Whitman news since 1896

Whitman Wire

Vol. CLIV, Issue 10
Whitman news since 1896

Whitman Wire

Whitman news since 1896

Whitman Wire

What’s in a Name? The Nomenclature of Off-Campus Houses

Whitman’s off-campus houses don titles like “The Garden” or “The Airport” because of the student initiative to label where they call home. Anyone driving down Isaacs may be familiar with a constant head swivel to read wooden boards decked out in acrylic paint and a goofy or relevant name created by both past and present students. The bright blue sign outside the “Disco”or the hand-painted carnival-style tent hanging above “The Circus” are a signature of campus life for those living on or around the college.

Last Saturday, Whitman students gathered to create house signs and take naming off-campus houses into their own hands. For these students, making a house a home involves the craft of creating or decorating a name. Junior Sara Marshall, who organized the event as the Creative Arts Director for the Whitman Events Board (WEB), explained how the event served as an opportunity for self-expression.

“House signs might not seem like the pinnacle of artistic expression, but I do think there is something wonderful about having housemates come together to make something for their house,” Marshall said. “Considering the history of house names, there is also a chance that these signs will stay in the house for a long time.”

This sentiment was echoed by other students at the event. Jacqueline Luna, who lives at a house located south of the college, says that the tradition of naming an off-campus house is a legacy for Whitman students as they move from the dorms to houses.

“It brings a sense of belonging. As college students, we almost have a loss of identity at some point, and we used [the name] to make it really deep,” Luna said.

For Luna, the act of naming a house connects students with their housemates and engages with the individual interests or personalities of their peers.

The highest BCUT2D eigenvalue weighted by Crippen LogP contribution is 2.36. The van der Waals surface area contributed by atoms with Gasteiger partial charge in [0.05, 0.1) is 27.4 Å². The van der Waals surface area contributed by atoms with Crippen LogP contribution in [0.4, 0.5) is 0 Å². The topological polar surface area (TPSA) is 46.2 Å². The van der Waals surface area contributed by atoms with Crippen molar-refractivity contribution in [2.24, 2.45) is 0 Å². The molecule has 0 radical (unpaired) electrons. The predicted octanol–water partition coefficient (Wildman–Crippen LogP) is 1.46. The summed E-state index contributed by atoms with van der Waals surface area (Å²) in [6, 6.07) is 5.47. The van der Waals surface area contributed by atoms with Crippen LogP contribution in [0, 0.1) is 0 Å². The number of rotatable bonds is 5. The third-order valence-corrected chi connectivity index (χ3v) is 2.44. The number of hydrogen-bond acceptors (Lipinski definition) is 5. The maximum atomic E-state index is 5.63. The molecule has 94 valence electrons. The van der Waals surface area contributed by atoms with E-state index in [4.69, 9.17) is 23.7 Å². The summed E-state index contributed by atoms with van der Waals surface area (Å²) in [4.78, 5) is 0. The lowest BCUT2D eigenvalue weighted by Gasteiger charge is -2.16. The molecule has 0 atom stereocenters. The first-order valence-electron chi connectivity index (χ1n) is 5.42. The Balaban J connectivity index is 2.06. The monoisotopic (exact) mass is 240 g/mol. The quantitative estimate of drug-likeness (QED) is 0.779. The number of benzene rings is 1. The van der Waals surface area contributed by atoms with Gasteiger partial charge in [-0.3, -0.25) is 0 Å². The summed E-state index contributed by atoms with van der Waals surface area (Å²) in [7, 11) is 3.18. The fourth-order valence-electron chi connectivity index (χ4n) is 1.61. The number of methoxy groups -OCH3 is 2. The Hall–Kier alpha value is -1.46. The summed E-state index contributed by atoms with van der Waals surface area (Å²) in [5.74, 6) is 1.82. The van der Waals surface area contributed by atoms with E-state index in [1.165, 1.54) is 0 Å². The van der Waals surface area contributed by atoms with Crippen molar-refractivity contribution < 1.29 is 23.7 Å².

Her house was renamed from “The Bird” to “The Airport” by her and her housemates. They deliberated over a name one evening, recording ideas and identities they wanted to advertise on a whiteboard before they decided on their new brand. According to Luna, the process of choosing a name was entertaining as well as a chance to rebrand the house to reflect the people living there.

“We’re all from different places, and [are] all united … living in one house for a set amount of time. When you think about an airport, you’re going to go on a flight, you’re sitting with people that you’re never going to see again, and that’s how we really thought about it. We’re all going to be united in this specific time and space, but we’re all going to graduate and blossom, or go wherever we’re destined to go,” Luna said.

For Luna and her housemates, the opportunity to select a house name was both a way to carry on the Whitman naming tradition and adjust it to embody the people in the house or their interests.

Sometimes, though, houses come with names. WEB’s sign-painting bash offered those with iconic or cemented house names an opportunity to take how their homes’ name is represented to the greater community into their own hands. Chase Schubert, who attended the WEB event and lives in the Community Service Interest House, explained that advertising names is a way to represent house members within the school’s community.

“This sign tradition that we have is a very Whitman thing. It’s very unique and shows our personality to a lot to other people. But also, I made this [sign], you know?” Schubert said.

Although those living in the Interest House Community do not have a choice in the name of their houses, students like Schubert are equally invested in showcasing and adjusting their housing to their own preference and interests during their time at Whitman. He described how the house is leaning into its name, The COOP, by embracing a chicken theme which he and other house residents prepared for their sign at the WEB event last Saturday.

Students’ roles in labeling and decorating their houses both on and off-campus also showcases how Whitman students fit into the Walla Walla community. The houses and their names are an exhibit of the diverse identities and creativity of students attending the college. The signs allow every student, regardless of whether they pass by houses on their way to campus or live in one themselves, to recognize communities linked to or surrounding the school.

“I love that, at least for Whitman, everything is very localized. You’re always local to the actual campus itself, and I’m still connected to the off-campus community even though we’re almost pseudo-off campus,” Schubert said.

Like Luna and Schubert, students both on and off-campus enjoy the rich tradition of naming houses. For anyone involved on or around the school, these names stand as a trademark of Whitman’s student body. Either renamed, pre-named, imbued with meaning or used as a play on words, house names reflect and represent the student body to other students and the greater Walla Walla area.

Leave a Comment
More to Discover

Comments (0)

All Whitman Wire Picks Reader Picks Sort: Newest

Your email address will not be published. Required fields are marked *